Hackers stole personnel data and Social Security numbers for every federal employee, a government worker union said Thursday, charging that the cyberattack on U.S. employee data is far worse than the Obama administration has acknowledged.
Sen. Harry Reid, the Democratic leader, said on the Senate floor that the December hack into Office of Personnel Management data was carried out by "the Chinese." Reid is one of eight lawmakers who is briefed on the most secret intelligence information. U.S. officials have declined to publicly blame China, which has denied involvement.
J. David Cox, president of the American Federal of Government Employees, said in a letter to OPM director Katherine Archuleta that based on OPM's internal briefings, the hackers stole military records and veterans' status information, address, birth date, job and pay history, health insurance, life insurance, and pension information; age, gender, race data.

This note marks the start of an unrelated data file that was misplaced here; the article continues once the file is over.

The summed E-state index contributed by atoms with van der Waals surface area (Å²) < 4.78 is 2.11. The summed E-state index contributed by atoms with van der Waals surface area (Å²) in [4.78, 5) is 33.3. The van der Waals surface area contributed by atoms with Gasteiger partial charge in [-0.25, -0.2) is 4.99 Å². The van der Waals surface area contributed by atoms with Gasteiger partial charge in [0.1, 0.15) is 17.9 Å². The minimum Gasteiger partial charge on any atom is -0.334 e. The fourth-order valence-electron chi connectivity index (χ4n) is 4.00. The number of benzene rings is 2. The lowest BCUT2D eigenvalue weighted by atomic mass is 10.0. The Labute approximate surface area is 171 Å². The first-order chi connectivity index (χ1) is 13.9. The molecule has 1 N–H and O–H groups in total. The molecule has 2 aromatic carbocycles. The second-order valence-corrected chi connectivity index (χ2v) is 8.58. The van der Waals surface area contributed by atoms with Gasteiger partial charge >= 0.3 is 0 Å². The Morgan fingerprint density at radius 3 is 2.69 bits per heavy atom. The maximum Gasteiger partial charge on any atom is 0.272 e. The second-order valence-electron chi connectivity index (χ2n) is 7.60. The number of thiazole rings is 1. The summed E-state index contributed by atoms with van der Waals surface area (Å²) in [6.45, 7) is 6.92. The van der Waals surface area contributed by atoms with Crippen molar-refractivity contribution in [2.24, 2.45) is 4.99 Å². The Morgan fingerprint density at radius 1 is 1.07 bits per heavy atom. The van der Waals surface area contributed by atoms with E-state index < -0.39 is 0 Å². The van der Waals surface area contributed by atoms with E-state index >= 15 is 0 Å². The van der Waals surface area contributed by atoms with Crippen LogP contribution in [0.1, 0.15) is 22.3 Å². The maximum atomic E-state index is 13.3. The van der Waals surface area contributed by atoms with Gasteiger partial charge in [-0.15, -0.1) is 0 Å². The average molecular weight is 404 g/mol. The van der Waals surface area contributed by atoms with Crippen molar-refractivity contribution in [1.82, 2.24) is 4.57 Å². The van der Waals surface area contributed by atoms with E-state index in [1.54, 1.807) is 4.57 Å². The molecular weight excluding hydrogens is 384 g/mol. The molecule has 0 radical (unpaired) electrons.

The letter was obtained by The Associated Press.
The union said it is basing its assessment on internal OPM briefings. The agency has sought to downplay the damage, saying that only limited personally identifying information was breached.
"We believe that Social Security numbers were not encrypted, a cybersecurity failure that is absolutely indefensible and outrageous," the letter said.
"Based on the sketchy information OPM has provided, we believe that the Central Personnel Data File was the targeted database, and that the hackers are now in possession of all personnel data for every federal employee, every federal retiree, and up to one million former federal employees."